While Nagano is well known as a skiers paradise since it does snow regularly during the winter and with easy access via the Shinkansen to Tokyo and Ueno, it makes it a ski destination for Japanese and tourists alike. It does have a very interesting tourist attraction as well in the form of a monkey park. This famous nature reserve is called the Jigokudani Snow Monkey Park and is located in the town of Yudanaka 湯田中. From Nagano, visitors can take the Nagaden or Nagano Electric Railway that links Yudanaka to Nagano. From Shiga Kogen, we took the public bus that takes about one hour or thereabouts with stops made in the town centre around the Shibu Onsen area as well as a final stop at the Yudanaka train station. Thus I believe visitors seeking to head to Shiga Kogen for skiing could take the Nagaden and bus combination as well.
The town of Yudanaka is quite small and it is possible to walk from Yudanaka station to the Monkey Park though it would take about 30 minutes on foot since they are on opposite ends of town. Most ryokans would have a complimentary shuttle bus that would ferry guests to and from the Monkey Park.
On that day as we just finished lunch nearby our Ryokan, we walked to the Monkey Park as we wanted to visit the Sake brewery along the way as well. Near the Monkey Park itself, there are several shrines. At the entrance to the Monkey Park, visitors can take a rest and order some snacks and refreshments as it is another 15-20 minutes of a hike into the Jigokudani valley. Visitors could also rent winter boots in the refreshment centre since the trail are usually covered in slippery snow and winter boots are essential for a safe visit!
What makes the Jigokudani Snow Monkey Park 地獄谷野猿公苑 special is that the snow monkeys inhabiting this valley are the northernmost primates on Earth and the bubbling onsens in the area provides a respite for these monkeys in the extreme cold. Jigokudani actually translates to Hell’s Valley in Japanese and this name came about from the steam emanating from the hot springs that the snow monkeys soak in during the winter. Adults pay a fee of ¥500 (~US$5) and entrance fees for children are half of that. Technically visitors need not enter the park to see the snow monkeys as some of them can even be seen in the middle of the valley. However more are found in the park itself where the hot springs for the monkeys are located at.
The hike into the middle of the valley is a pretty enjoyable one as most of the valley is kept in its natural state. Being in the valley also limits the sounds emanating from the town as what hikers would hear are the sound of the water flowing in the river beneath. While most of the hike occurs on flat grounds, there are some stairs to conquer and they can be slippery so once again I need to remind visitors that the right footwear is necessary here.
Being a natural park, do not expect much other facilities though there is a small village in the middle of the valley. There are also natural outdoor onsens around the park where visitors can pay a fee to enter. Do take note though that visitors can see people soaking in the onsen and as you should know onsen visitors are not supposed to be clothed so visit at your own choice! The Monkey Park itself is a very interestin sight and since it is inhabited by a lot of monkeys, there are a lot of animal droppings about and do not expect a zoo-like environment. Visitors can indeed get really close to the monkeys and a lot of photo opportunities exist to take a pose with the snow monkeys. If one visits Nagano, I cannot see how they would miss this place of interest since it is not everyday you get to see a snow monkey soaking in an onsen!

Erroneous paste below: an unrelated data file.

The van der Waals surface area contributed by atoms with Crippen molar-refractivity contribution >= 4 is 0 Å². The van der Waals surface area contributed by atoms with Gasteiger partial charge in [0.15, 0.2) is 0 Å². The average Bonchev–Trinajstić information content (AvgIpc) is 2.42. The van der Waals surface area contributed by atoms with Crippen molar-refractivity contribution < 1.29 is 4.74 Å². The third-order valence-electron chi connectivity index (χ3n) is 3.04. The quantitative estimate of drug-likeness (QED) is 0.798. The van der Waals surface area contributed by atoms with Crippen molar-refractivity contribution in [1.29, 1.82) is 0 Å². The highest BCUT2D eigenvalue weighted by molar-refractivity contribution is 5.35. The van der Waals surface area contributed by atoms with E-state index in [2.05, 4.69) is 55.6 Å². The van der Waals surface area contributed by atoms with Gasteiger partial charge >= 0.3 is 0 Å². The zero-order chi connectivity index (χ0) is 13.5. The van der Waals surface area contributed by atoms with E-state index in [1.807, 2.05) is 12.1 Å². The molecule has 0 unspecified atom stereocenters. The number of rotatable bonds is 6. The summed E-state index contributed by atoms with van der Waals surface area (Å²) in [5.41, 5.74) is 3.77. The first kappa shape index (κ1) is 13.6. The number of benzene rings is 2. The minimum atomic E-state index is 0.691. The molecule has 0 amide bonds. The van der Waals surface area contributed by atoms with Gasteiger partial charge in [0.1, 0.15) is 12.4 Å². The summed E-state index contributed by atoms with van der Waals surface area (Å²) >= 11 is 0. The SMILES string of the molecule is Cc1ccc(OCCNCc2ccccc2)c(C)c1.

Another claim to fame for the town of Yudanaka is the resort town of Shibu Onsen. As the name of the town suggests, they are one of Japan’s most famous hot springs area. The main attraction are the town’s 9 public hot spring baths. According to a brochure, each of the nine baths have a different mineral composition in the hot springs that could cure certain ailments or improve a particular part of the body. Visitors could identify each of these onsens by the cat figurines outside the entrance of the hot spring baths. It is also quite fun to collect a photos of all the 9 cat figurines.
For those who are not seeking to take a bath, the small quaint resort town is very nice to take a stroll in during the evening. Visitors could enjoy a bowl of ramen or purchase half-boiled eggs that were cooked using the heat from the hot springs. The latter is especially recommended since they are probably the best half-boiled eggs I have had in my life! The honesty of the Japanese people are really to be commended since the ryokans would just place a sign stating the price of the eggs with the eggs left outside for visitors to purchase on the spot.
Both the hot springs of Shibu Onsen and the snow monkeys within Jigokudani makes it worthwhile to visit this small town and I found that these attractions add to the appeal of Shiga Kogen as a skiing destination. This means that visitors heading to Shiga Kogen for skiing or snowboarding could also enjoy some local sights and immerse in the Japanese way of life by staying in a ryokan and enjoy a rest for all those sore muscles by soaking in one of the numerous hot spring baths!